I love crime - fiction and non-fiction. I have an entire bookcase dedicated to it - that is, what I personally own. What have I read would take up many, many more. Even more recently, courtesy of Netflix and SBS (in Australia), I have taken a liking to movies depicting historical China, including the highly entertaining "Judge Dee" series. Needless to say, I was eager to get my hands on this book.

The life of Song Ci of Jianyang, is told against the backdrop of historical events shaping the Chinese empire in the 13th century. Song Ci himself, due to his father's illness, was prevented from taking up an official government post; instead finds himself back home, seeking answers in the hopes of healing his father. A series of local murders, disappearances, violence, government corruption and inaction, sees local seeking our Song Ci for assistance. A lack of knowledge of the law is evident, so he goes in search of such knowledge.

Image result for Song Ci of JianyangAs Song Ci is presented a series of "cases" to solve, he make mistakes along the way, goes in search of more knowledge, develops his skills in assessing crime scenes, and ultimately gets there in the end. And as he does, his reputation increases, and he eventually becomes judicial commission aged 53yo.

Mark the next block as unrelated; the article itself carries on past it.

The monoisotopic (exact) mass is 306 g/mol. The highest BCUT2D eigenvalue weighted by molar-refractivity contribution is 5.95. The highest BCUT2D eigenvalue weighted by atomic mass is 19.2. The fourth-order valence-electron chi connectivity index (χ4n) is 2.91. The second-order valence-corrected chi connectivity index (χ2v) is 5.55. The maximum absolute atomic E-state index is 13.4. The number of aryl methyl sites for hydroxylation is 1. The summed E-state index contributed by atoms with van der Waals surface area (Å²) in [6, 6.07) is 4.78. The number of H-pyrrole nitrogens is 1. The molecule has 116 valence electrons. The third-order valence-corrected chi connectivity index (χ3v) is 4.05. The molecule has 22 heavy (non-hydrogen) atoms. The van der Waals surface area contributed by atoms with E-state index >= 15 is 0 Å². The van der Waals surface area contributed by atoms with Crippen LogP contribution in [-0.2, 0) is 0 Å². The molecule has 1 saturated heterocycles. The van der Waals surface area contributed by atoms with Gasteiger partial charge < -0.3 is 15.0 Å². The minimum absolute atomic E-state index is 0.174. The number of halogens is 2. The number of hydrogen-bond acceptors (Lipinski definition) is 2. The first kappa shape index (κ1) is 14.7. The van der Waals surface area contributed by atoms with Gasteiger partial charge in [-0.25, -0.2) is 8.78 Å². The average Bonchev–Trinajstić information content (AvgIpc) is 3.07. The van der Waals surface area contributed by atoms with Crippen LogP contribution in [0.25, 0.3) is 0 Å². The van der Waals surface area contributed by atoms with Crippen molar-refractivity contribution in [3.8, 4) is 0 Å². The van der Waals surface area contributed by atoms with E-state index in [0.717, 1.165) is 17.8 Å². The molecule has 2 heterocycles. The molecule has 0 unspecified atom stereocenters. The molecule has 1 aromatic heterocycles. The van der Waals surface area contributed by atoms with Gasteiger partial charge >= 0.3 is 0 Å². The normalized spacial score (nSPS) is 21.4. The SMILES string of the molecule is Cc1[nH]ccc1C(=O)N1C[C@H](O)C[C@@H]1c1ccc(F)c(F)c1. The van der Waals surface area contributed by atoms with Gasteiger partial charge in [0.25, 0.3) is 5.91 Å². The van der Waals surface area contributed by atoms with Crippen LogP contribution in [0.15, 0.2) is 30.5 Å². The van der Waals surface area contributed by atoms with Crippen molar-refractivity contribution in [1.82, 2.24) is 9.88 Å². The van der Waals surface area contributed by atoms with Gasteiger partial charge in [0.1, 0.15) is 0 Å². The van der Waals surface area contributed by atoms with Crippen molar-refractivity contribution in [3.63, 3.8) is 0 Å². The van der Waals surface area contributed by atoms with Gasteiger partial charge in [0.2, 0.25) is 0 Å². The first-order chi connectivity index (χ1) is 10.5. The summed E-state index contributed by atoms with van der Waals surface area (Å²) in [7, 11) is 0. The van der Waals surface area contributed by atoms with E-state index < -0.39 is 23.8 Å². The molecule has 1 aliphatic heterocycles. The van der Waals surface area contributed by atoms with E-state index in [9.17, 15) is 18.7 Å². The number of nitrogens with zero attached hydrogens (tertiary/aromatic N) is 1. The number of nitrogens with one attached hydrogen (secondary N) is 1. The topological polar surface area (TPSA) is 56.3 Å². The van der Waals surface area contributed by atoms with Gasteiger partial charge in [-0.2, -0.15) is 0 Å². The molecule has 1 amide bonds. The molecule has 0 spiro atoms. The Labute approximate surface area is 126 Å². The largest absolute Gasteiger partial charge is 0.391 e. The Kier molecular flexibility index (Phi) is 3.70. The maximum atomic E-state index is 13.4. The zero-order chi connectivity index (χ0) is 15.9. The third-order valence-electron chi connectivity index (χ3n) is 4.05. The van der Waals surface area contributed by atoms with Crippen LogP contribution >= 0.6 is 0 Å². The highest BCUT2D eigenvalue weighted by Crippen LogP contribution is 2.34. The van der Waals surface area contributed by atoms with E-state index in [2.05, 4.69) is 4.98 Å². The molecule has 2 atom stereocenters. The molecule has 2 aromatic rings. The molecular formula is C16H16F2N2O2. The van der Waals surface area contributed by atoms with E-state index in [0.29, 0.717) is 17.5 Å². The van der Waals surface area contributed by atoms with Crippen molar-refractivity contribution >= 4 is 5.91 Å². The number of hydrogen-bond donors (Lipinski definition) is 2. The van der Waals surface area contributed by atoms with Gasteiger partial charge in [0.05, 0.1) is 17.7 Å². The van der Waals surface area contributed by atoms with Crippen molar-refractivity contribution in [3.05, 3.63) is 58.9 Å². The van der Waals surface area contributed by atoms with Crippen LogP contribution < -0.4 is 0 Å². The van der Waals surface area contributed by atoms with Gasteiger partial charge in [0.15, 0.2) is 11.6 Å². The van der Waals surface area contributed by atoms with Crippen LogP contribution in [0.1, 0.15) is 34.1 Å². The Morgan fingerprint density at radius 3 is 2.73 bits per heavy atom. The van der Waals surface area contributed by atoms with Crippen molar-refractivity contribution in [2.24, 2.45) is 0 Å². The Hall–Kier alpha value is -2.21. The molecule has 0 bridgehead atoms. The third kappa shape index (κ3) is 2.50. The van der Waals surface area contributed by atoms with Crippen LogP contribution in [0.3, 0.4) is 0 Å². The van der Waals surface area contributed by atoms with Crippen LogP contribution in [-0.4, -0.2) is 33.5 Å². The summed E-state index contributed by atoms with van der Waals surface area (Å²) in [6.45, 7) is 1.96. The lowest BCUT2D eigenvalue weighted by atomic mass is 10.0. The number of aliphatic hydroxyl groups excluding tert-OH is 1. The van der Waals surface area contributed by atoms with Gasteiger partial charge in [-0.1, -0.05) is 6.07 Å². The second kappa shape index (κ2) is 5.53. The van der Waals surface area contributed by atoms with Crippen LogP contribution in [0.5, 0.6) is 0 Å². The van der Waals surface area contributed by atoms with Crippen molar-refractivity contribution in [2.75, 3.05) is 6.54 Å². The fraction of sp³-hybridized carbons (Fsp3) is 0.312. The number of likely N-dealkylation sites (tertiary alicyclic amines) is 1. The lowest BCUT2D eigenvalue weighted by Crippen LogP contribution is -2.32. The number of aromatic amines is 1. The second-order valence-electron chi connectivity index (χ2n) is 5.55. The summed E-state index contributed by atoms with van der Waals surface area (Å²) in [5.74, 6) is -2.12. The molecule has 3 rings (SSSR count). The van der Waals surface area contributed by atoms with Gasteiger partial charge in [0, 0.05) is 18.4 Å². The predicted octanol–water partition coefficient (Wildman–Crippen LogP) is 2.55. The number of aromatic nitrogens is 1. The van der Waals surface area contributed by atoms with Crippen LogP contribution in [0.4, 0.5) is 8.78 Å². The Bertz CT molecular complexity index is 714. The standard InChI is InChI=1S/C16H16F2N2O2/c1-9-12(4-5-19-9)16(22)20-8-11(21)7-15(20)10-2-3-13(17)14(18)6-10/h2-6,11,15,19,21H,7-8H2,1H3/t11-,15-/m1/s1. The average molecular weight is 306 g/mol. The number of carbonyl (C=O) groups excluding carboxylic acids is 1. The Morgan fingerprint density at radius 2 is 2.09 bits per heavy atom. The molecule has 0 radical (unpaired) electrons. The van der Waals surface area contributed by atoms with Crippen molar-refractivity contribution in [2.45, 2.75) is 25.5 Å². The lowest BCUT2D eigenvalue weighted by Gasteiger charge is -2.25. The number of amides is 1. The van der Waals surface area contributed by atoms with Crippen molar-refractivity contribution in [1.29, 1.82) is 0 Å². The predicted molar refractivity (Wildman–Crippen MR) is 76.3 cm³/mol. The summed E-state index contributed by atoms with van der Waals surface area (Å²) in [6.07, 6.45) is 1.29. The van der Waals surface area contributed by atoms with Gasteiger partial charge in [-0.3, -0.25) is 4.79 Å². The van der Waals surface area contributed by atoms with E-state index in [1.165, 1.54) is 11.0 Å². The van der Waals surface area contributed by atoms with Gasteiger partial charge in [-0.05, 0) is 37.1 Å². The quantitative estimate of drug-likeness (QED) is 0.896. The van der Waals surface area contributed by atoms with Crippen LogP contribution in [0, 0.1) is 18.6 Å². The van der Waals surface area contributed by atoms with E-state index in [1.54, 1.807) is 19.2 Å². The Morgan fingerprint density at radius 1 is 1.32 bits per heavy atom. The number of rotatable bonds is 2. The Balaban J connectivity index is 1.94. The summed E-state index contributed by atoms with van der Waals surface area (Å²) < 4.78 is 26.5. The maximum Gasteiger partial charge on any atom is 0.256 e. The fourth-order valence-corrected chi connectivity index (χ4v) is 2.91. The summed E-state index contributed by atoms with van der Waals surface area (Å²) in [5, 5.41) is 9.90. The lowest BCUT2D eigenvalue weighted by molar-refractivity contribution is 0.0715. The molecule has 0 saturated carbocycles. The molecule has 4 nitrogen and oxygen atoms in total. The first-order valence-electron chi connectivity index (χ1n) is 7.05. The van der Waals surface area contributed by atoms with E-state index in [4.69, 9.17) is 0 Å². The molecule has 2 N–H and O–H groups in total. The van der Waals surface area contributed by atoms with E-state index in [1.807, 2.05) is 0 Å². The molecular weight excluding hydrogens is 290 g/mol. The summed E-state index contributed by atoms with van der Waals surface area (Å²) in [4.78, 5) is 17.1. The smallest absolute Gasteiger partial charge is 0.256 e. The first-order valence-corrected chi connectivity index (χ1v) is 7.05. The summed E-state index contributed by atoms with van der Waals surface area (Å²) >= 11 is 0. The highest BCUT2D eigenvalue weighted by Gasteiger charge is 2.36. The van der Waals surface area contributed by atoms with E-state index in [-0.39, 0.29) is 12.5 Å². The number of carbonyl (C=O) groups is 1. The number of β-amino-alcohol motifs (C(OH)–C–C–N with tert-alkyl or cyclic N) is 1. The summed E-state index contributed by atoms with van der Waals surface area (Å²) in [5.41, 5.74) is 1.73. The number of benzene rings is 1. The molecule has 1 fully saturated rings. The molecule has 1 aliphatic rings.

This is a very different style of writing which also encompasses quite a bit of history - political, social and legal - as well interspersing the cases studies with an ongoing biography of Song Ci. Chinese society was very structured and protocol must be adhered to which sometimes made the process of solving the crimes rather lengthy.

Once you get used to the flow of the story, it becomes quite an easy read. The stories themselves are fascinating as are the methods of investigation - a far cry from our more modern scientific methodologies. This is well worth taking the time out to read.

further reading:
The First Monographic Works on Forensic Medicine






Review: Emperor: A New Life of Charles V by Geoffrey Parker


45455839. sy475 I haven't read any single biographies on Charles V - this was my first. Much of what I had read was contained within other books - more of a secondary character or part of the supporting cast. So whether it stacks up against other known biographies, I cannot comment.